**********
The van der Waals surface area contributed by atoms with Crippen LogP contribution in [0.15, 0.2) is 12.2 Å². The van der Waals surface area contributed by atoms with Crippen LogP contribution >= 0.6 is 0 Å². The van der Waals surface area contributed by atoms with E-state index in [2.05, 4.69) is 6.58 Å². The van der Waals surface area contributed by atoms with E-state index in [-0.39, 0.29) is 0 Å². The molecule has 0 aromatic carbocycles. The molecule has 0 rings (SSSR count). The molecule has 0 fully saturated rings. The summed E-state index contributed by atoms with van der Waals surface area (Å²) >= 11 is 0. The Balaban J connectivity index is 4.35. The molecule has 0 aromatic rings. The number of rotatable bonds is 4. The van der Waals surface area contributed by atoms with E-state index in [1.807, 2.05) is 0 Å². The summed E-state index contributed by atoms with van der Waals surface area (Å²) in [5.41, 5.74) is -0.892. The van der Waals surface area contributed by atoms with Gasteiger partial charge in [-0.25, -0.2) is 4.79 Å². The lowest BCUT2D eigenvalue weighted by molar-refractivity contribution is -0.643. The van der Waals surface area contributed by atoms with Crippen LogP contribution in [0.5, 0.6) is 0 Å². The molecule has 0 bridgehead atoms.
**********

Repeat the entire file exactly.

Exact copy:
The van der Waals surface area contributed by atoms with Crippen LogP contribution in [0.15, 0.2) is 12.2 Å². The van der Waals surface area contributed by atoms with Crippen LogP contribution >= 0.6 is 0 Å². The van der Waals surface area contributed by atoms with E-state index in [2.05, 4.69) is 6.58 Å². The van der Waals surface area contributed by atoms with E-state index in [-0.39, 0.29) is 0 Å². The molecule has 0 aromatic carbocycles. The molecule has 0 rings (SSSR count). The molecule has 0 fully saturated rings. The summed E-state index contributed by atoms with van der Waals surface area (Å²) >= 11 is 0. The Balaban J connectivity index is 4.35. The molecule has 0 aromatic rings. The number of rotatable bonds is 4. The van der Waals surface area contributed by atoms with E-state index in [1.807, 2.05) is 0 Å². The summed E-state index contributed by atoms with van der Waals surface area (Å²) in [5.41, 5.74) is -0.892. The van der Waals surface area contributed by atoms with Gasteiger partial charge in [-0.25, -0.2) is 4.79 Å². The lowest BCUT2D eigenvalue weighted by molar-refractivity contribution is -0.643. The van der Waals surface area contributed by atoms with Crippen LogP contribution in [0.5, 0.6) is 0 Å². The molecule has 0 bridgehead atoms.